1914-1918 History of Italy 1922-1929

The Papacy, 1918-1922

In 1920, Jeanne d'Arc, the maiden of Orleans, was canonized, a measure to symbolically recognize the effort of the French people, who during World War I under tremendous suffering stood up to an alien (German) invasion.
While World War I was in its final stage, revolution began in Russia. The church recognized the appearance of Mother Mary to three illiterate shepherd children at Fatima in Portugal in 1917, which refers to the events in Russia, to the spread of suffering and atheism that would originate from there.
The Russian Revolution turned into a brutal civil war; revolution spread to Hungary, Germany, Austria, seemingly to Italy herself (the Red Biennium). Pope Benedict XV. was deeply concerned. In Italy, priest Don Sturzo established the Partito Populare Italiano (PPI, 1919), a Catholic Party; under the circumstances, Pope Benedict did not interfere, thus temporarily interrupting the policy of non-cooperation with the Italian state.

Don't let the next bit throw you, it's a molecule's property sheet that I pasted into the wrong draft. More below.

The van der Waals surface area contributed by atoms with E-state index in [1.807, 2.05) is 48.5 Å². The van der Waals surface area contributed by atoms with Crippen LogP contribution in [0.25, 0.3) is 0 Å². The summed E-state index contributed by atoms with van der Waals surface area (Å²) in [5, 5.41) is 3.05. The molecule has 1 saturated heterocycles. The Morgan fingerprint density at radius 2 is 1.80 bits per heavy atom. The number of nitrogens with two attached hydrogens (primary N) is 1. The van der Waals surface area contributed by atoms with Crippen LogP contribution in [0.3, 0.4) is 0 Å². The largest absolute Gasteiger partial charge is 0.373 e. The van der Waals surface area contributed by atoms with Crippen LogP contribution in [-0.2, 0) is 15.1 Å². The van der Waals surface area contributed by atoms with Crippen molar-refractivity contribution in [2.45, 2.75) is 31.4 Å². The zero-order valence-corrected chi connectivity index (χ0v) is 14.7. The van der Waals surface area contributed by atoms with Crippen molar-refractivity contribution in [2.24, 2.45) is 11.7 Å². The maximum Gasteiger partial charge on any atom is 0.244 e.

In 1919 the Catholic university at Nijmegen (Netherlands) was established, ending the state monopoly of higher education there. In 1921 diplomatic relations with France were resumed. In 1922 Pope Benedict XV. died.

Biography of Benedict XV., from Popes through the Ages, from Vatican
Joan of Arc Archive
Biography of Don Sturzo, from Cronologia, in Italian
DOCUMENTS Encyclicals of Benedict XV., from Vatican
The Story of Fatima, from fatima.org
REFERENCE Book Reviews : Papal State, from History Book Reviews

Franz Xaver Seppelt, Georg Schwaiger, Geschichte der Päpste (History of the Popes), München : Kösel 1964, 572 pp., in German [G]
Article : Roman Catholic Church, in : New International Year Book 1919 pp.578-580, 1920 pp.590-591, 1921 pp.626-628 [G]
Article : Rome, See and Church of, in : Statesman's Year Book 1919 pp.1169-1174 [G]

This page is part of World History at KMLA
First posted on September 1st 2002, last revised on August 16th 2007

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